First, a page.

SERGIO GARCIA: Yeah. To some people it feels like it's been a long time. This is my third year and: Gee, you've been here for a long time here. Some people kind of think you're older than what you are. When you tell them, they go: "You're only 21?!" They realize. But I kind of feel myself like I'm older than 21. I feel like I've been around here more than only three years. At least I've learned more than what I've learned in three years.

Q. Physically you still feel 21 though?

SERGIO GARCIA: Yeah, I do.

Q. A lot of talk about riding versus walking with the Casey Martin thin. You're a guy that often runs. Can you talk about where that enthusiasm comes from, why you do that?

SERGIO GARCIA: I don't know. It's just the way I am. I like to be that way. I kind of enjoy running. I enjoy playing soccer a lot. That involves a lot of running. But, you know, it's just something that I feel comfortable with. If sometimes I get a little behind, and I feel like I have to -- I don't want anybody to be waiting for me. So maybe some players might think, okay. Doesn't matter, I like to be up there. So maybe I give a little run.

Q. If there was a runner's tour, you would be right there?

SERGIO GARCIA: Well, that would be quite fun. (Laughter.)

Q. Tiger Woods has overshadowed a lot of guys, most of the guys on Tour. Do you think that happened with you? And in some cases, has that helped you because you are only 21 and it's allowed you to mature without being the new young guy that's expected to win all the time?

SERGIO GARCIA: Might have. Probably so, yeah. I think it overshadowed everybody. What he's done has been amazing. Probably might have helped me, might have helped me a little bit. I don't know. I can't really tell. But you know, I'm glad the way everybody's worked out. Even my first victory took a little time here, but it finally came. It was pretty sweet. You know, it felt really good.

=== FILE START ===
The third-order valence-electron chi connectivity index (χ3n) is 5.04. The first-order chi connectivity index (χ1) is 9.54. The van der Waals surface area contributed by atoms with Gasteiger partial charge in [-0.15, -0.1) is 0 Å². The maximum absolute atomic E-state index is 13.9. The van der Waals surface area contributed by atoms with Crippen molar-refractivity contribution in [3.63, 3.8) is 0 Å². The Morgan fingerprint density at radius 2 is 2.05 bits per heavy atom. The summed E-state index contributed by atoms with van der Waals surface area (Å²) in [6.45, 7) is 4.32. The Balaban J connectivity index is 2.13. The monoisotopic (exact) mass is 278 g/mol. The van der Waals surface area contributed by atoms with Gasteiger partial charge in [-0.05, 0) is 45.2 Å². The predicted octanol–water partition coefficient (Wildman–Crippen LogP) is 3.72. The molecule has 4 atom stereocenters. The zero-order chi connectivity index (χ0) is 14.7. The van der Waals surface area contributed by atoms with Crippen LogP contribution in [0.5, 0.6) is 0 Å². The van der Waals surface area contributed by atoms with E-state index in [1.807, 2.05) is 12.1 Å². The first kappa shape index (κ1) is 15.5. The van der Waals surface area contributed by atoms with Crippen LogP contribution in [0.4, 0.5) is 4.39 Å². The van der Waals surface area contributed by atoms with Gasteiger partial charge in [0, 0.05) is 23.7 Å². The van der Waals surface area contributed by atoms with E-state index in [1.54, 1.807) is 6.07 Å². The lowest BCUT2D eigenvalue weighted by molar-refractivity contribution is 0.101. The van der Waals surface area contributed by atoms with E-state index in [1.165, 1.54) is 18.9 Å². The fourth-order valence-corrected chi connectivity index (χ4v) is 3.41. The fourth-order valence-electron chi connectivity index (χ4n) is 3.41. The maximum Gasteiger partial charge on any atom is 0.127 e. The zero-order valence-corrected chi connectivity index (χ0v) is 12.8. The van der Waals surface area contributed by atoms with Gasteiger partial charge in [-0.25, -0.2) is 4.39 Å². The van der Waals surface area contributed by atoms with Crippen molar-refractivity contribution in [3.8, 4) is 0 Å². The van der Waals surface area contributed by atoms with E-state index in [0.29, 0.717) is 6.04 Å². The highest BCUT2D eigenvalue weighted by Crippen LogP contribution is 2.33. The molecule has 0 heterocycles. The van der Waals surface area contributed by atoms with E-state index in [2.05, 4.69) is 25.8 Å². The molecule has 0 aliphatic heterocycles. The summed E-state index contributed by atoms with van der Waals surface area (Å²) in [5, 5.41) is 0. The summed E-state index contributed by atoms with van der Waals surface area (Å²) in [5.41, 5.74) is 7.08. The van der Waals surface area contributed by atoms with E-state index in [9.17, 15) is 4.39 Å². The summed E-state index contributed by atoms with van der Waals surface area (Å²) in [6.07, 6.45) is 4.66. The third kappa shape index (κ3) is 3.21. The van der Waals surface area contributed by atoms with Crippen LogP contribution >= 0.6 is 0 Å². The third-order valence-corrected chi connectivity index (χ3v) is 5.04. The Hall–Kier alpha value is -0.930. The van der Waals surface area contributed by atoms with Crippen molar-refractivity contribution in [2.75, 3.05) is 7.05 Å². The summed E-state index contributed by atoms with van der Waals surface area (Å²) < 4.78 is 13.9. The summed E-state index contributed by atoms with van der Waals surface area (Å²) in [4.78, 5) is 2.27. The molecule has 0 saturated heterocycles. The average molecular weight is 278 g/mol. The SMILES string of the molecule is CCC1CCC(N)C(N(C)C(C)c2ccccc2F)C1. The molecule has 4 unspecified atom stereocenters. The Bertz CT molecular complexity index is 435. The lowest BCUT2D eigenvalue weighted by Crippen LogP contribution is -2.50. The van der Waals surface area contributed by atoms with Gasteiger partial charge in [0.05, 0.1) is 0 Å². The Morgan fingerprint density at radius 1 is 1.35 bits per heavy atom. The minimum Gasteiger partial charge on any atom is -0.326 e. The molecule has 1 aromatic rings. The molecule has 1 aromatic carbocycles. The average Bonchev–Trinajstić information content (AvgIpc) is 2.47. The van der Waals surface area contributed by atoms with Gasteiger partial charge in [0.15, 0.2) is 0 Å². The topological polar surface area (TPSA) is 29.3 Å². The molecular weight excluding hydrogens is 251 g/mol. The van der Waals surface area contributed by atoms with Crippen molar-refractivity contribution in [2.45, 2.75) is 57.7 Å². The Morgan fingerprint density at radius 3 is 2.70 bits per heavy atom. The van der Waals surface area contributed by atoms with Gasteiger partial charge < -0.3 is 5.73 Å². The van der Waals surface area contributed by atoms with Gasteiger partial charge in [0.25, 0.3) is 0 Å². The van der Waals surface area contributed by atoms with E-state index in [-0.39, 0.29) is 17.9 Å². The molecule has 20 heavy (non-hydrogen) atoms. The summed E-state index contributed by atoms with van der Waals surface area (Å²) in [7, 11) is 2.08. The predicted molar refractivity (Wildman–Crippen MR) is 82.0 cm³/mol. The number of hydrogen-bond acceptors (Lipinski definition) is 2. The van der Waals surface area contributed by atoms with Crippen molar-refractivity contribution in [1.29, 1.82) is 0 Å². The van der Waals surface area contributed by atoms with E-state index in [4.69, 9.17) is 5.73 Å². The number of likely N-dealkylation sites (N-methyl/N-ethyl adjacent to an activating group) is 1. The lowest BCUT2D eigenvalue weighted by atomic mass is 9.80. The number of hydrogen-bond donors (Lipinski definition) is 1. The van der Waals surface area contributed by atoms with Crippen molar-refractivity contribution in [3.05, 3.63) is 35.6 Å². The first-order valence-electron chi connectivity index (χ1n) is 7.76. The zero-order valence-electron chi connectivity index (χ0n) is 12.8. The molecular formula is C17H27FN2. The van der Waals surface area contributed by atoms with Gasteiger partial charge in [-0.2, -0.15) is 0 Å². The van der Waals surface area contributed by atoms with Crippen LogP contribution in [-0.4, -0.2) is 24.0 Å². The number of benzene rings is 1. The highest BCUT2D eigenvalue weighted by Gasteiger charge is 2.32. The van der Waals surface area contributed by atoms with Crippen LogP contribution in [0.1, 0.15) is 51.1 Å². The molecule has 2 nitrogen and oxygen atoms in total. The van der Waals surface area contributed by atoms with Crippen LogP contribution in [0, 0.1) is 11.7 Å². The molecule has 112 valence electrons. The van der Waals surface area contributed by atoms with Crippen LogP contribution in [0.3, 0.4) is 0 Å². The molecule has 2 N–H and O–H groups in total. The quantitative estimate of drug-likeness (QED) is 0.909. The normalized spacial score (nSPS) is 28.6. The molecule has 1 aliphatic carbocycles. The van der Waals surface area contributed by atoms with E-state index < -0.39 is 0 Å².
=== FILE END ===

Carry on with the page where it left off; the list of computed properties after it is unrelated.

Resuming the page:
Q. During the stretch you didn't win, some people criticized you for working with your father and not bringing somebody else in. Was it pretty neat having him there when you broke through?

SERGIO GARCIA: Yeah, it was. It was a hard time. But you know, we knew more than anything, my dad, my family, me, we knew what was best for me. We didn't care. I mean, there's you know, a lot of people who say things. If it would have been that easy to come out here and play in the U.S. Tour, everybody could do it. The most important thing to do is to have it clear in your mind and know what you want and what is best for you, and that's why I stick with him, and that's why I try to defend him as much as I can.

Q. Did you feel you won for him too that day?

SERGIO GARCIA: I feel I won for all my family and for me.

Q. Do you still have your fair share of fan club and groupies? When you came here a couple years ago, you were bigger than Tiger, at least I think among the female population that day, it seemed like. Is there still that phenomenon or aura you think.